Deadly Accurate Recession Warning Flashes
The flighty birds congregate in the stock market. The wise owls nest in the bond market.
The bond market will let you know where the economy is heading, say the veterans.
It will not be so easily deceived by the Federal Reserve’s false fireworks. With knowing eyes it penetrates the magician’s secrets… and exposes the fraud.
New York Times economics reporter Neil Irwin:
Savvy economic analysts have always known the bond market is the place to look for a real sense of where the economy is going, or at least where the smart money thinks it is going.
Where does the smart money — the owls — think the economy is going?
But first a glance at the futureless present… and the stock market.
Stocks took a dreadful thumping today.
The Dow Jones plunged 460 blood-soaked points. The S&P dropped 54; the Nasdaq, 196.
Weakened global growth is one explanation widely on offer. Soft factory data out of Germany, in particular.
But come we now to the latest message from the bond market, not unrelated…
AWhat economic future does the smart money presently foresee?
A lean season… and diminished prospects.
Today the bond market blinked an ominous signal…
An inverted yield curve.
The yield curve is simply the difference between short- and long-term interest rates.
Long-term rates normally run higher than short-term rates.
It reflects the structure of time in a healthy market.
The 10-year yield, for example, should run substantially higher than the 2-year yield.
For the reasons we needn’t look far…
Longer-term bond yields should rise in anticipation of higher growth… higher inflation… higher animal spirits.
Inflation eats away at money tied up in bonds… as a moth eats away at a cardigan.
Bond investors therefore demand greater compensation to hold a 10-year Treasury over a 2-year Treasury.
And the further out in the future, the greater the uncertainty. So investors demand to be compensated for taking the long view.
Compensated, that is, for laying off the sparrow at hand… in exchange for the promise of two in the distant bush.
But when short- and long-term yields begin to converge, it is a powerful indication the bond market expects lean times ahead.
The yield curve flattens… and time compresses.
When the long-term yield falls beneath the short-term yield, the yield curve is said to invert.
And in this sense time itself inverts.
Time trips all over itself, staggered and bewildered by a delirium of conflicting signals.
In the wild confusion future and past collide… run right past one another… and end up switching places.
Thus an inverted yield curve wrecks the market structure of time. It rewards pursuit of the bird at hand greater than two in the future.
That is, the short-term bondholder is compensated more than the long-term bondholder.
That is, the short-term bondholder is paid more to sacrifice less… and the long-term bondholder paid less to sacrifice more.
That is, something is dreadfully off.
It suggests an economic winter is coming… when investors expect little growth.
And today a closely monitored section of the Treasury yield curve inverted… for the first time since 2007.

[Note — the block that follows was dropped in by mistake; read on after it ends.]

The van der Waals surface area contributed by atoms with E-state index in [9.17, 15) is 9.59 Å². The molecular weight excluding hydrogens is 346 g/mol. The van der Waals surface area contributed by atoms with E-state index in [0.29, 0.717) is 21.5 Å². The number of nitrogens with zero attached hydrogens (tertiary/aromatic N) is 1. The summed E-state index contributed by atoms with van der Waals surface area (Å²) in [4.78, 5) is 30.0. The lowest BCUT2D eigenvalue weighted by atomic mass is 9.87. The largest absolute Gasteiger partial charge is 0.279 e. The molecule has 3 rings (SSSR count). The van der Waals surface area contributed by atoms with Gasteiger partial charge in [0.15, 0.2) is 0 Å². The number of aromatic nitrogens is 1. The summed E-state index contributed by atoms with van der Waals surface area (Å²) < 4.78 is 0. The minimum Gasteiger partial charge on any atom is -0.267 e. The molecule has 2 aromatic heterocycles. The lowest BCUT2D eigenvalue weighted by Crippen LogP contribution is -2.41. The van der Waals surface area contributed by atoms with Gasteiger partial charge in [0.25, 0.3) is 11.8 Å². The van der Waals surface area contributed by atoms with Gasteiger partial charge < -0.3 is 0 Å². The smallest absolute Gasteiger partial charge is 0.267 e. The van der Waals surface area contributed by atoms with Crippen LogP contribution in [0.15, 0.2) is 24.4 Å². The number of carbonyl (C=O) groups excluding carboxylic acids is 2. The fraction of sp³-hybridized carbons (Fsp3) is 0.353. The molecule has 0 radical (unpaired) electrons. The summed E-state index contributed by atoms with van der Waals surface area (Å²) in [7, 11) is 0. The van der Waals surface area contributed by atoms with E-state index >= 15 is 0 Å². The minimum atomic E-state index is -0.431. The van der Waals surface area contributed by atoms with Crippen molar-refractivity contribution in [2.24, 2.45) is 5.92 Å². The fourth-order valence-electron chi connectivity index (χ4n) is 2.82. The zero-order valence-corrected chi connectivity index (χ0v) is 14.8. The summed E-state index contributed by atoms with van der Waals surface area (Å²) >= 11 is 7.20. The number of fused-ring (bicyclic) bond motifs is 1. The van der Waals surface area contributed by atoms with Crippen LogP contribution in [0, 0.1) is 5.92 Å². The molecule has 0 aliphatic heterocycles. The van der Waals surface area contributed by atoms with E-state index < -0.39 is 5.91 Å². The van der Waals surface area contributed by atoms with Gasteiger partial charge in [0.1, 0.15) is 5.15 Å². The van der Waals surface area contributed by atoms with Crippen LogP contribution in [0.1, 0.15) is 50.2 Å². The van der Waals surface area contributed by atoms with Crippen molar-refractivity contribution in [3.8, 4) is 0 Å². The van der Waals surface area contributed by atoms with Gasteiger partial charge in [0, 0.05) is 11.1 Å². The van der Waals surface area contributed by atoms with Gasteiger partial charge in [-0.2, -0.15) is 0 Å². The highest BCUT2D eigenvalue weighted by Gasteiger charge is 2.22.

The 10-year Treasury yield slipped beneath the 3-month yield.
This inversion is a near-perfect omen of recession — conceded even by the Federal Reserve.
The 3-month and 10-year spread is the Fed’s preferred measure of the Treasury yield curve as it shows the strongest historical correlation between curve inversion and a forthcoming recession.
President Trump’s chief economic point man Larry Kudlow agrees — keep a weather eye on the 3-month yield versus the 10-year yield:
“It’s actually not 10s to 2s; it’s 10s to 3-month Treasury bills. Very important.”
Sharpening the point to a poignant maximum is analyst “The Fortune Teller”:
“Let me say it loud and clear: The yield curve is telling you that a recession is on its way.”
It is not a warning to be put off or placed behind the clock.
According to Bank of America, an inverted yield curve has preceded recession on seven out of seven occasions over the past 50 years.
Only once did it holler wolf… in the mid-1960s.
An inverted yield curve has also foretold every major stock market calamity for the past 40 years.
As mentioned, the yield curve last inverted in 2007.
2007 — if memory serves — immediately preceded 2008.
Prior to 2007, the yield curve last inverted in 1998. Recession was not far off.
Warns Paul Hickey, co-founder of Bespoke Investment Group:
When it comes to an inverted yield curve, anyone who ignores its economic message should do so at their own peril.
In graphic detail, the gray bars of recession following a yield curve inversion:
And now, early in 2019…
This doomy portent drifts once again into view…
And given the extreme duration of the current recovery and the still-inflated stock market, the thumping could assume historic grandeur.
“We’re going at least for a 40% decline from the S&P’s top,” warns Otavio Costa, macro analyst at Crescat Capital.
But is an inverted yield curve an immediate menace, a stormcloud overhead?
It is not.
History reveals the dismal effects of an inverted yield curve may not manifest for perhaps 18 months or longer.
Eighteen months would place late 2020 on watch.
Of course recession may fall later — but also earlier. The hour and minute we cannot say.
The gods have denied us the gift of foresight… and the wisdom that attends it.
Unfortunately, the owl of Minerva flies only at dusk…
Managing editor, The Daily Reckoning